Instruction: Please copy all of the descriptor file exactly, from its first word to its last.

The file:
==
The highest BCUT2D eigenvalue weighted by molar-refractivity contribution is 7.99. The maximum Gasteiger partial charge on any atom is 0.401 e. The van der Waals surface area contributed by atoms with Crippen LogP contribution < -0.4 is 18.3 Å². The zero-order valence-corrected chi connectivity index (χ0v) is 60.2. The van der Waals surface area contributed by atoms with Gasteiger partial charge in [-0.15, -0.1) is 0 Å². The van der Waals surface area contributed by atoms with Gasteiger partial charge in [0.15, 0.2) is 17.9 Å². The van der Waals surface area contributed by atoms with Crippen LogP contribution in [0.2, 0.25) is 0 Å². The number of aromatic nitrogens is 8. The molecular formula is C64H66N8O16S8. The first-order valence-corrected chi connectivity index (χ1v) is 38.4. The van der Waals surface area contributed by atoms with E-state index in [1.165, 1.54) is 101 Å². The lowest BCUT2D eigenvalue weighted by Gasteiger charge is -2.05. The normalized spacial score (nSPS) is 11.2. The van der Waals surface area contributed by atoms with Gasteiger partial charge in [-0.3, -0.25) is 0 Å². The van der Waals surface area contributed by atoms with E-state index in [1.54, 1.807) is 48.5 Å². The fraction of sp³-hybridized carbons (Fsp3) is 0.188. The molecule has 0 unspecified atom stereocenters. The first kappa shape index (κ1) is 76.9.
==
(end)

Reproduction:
The highest BCUT2D eigenvalue weighted by molar-refractivity contribution is 7.99. The maximum Gasteiger partial charge on any atom is 0.401 e. The van der Waals surface area contributed by atoms with Crippen LogP contribution < -0.4 is 18.3 Å². The zero-order valence-corrected chi connectivity index (χ0v) is 60.2. The van der Waals surface area contributed by atoms with Gasteiger partial charge in [-0.15, -0.1) is 0 Å². The van der Waals surface area contributed by atoms with Gasteiger partial charge in [0.15, 0.2) is 17.9 Å². The van der Waals surface area contributed by atoms with Crippen LogP contribution in [0.2, 0.25) is 0 Å². The number of aromatic nitrogens is 8. The molecular formula is C64H66N8O16S8. The first-order valence-corrected chi connectivity index (χ1v) is 38.4. The van der Waals surface area contributed by atoms with E-state index in [1.165, 1.54) is 101 Å². The lowest BCUT2D eigenvalue weighted by Gasteiger charge is -2.05. The normalized spacial score (nSPS) is 11.2. The van der Waals surface area contributed by atoms with Gasteiger partial charge in [-0.3, -0.25) is 0 Å². The van der Waals surface area contributed by atoms with E-state index in [1.54, 1.807) is 48.5 Å². The fraction of sp³-hybridized carbons (Fsp3) is 0.188. The molecule has 0 unspecified atom stereocenters. The first kappa shape index (κ1) is 76.9.